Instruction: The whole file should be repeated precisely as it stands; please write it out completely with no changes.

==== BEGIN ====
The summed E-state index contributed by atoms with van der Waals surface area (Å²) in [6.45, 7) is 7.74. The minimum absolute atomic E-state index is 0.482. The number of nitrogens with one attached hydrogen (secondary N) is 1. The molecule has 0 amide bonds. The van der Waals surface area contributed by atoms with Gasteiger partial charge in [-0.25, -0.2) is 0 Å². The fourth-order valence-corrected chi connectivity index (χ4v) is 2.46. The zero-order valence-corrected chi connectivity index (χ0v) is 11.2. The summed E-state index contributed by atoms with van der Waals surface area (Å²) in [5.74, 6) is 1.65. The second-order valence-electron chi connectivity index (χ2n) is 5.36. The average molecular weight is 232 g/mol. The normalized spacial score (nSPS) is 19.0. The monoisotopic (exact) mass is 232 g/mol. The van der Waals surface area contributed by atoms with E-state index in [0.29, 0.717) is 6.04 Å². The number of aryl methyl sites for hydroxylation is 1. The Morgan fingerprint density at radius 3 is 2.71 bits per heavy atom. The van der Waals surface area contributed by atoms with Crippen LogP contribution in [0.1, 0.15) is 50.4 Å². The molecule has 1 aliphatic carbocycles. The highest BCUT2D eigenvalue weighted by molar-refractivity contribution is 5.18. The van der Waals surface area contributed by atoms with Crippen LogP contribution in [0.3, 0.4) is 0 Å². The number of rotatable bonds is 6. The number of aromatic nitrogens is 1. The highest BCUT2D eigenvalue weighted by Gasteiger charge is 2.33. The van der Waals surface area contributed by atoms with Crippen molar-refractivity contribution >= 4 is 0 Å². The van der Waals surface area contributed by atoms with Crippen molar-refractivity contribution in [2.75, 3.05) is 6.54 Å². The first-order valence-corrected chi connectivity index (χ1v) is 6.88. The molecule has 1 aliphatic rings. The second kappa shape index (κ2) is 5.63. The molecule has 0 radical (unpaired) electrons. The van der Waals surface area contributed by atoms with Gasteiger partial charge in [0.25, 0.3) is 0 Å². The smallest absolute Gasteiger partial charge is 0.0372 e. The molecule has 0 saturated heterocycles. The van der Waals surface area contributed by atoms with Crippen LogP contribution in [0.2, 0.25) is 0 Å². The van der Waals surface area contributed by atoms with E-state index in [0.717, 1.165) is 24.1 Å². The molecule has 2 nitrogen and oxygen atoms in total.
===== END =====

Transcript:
The summed E-state index contributed by atoms with van der Waals surface area (Å²) in [6.45, 7) is 7.74. The minimum absolute atomic E-state index is 0.482. The number of nitrogens with one attached hydrogen (secondary N) is 1. The molecule has 0 amide bonds. The van der Waals surface area contributed by atoms with Gasteiger partial charge in [-0.25, -0.2) is 0 Å². The fourth-order valence-corrected chi connectivity index (χ4v) is 2.46. The zero-order valence-corrected chi connectivity index (χ0v) is 11.2. The summed E-state index contributed by atoms with van der Waals surface area (Å²) in [5.74, 6) is 1.65. The second-order valence-electron chi connectivity index (χ2n) is 5.36. The average molecular weight is 232 g/mol. The normalized spacial score (nSPS) is 19.0. The monoisotopic (exact) mass is 232 g/mol. The van der Waals surface area contributed by atoms with E-state index in [0.29, 0.717) is 6.04 Å². The number of aryl methyl sites for hydroxylation is 1. The Morgan fingerprint density at radius 3 is 2.71 bits per heavy atom. The van der Waals surface area contributed by atoms with Crippen LogP contribution in [0.1, 0.15) is 50.4 Å². The molecule has 1 aliphatic carbocycles. The highest BCUT2D eigenvalue weighted by molar-refractivity contribution is 5.18. The van der Waals surface area contributed by atoms with Crippen LogP contribution in [0.3, 0.4) is 0 Å². The number of rotatable bonds is 6. The number of aromatic nitrogens is 1. The highest BCUT2D eigenvalue weighted by Gasteiger charge is 2.33. The van der Waals surface area contributed by atoms with Crippen molar-refractivity contribution >= 4 is 0 Å². The van der Waals surface area contributed by atoms with Crippen molar-refractivity contribution in [2.75, 3.05) is 6.54 Å². The first-order valence-corrected chi connectivity index (χ1v) is 6.88. The molecule has 1 aliphatic rings. The second kappa shape index (κ2) is 5.63. The molecule has 0 radical (unpaired) electrons. The van der Waals surface area contributed by atoms with Gasteiger partial charge in [0.25, 0.3) is 0 Å². The smallest absolute Gasteiger partial charge is 0.0372 e. The molecule has 0 saturated heterocycles. The van der Waals surface area contributed by atoms with Crippen LogP contribution in [0.2, 0.25) is 0 Å². The van der Waals surface area contributed by atoms with E-state index in [0.717, 1.165) is 24.1 Å². The molecule has 2 nitrogen and oxygen atoms in total.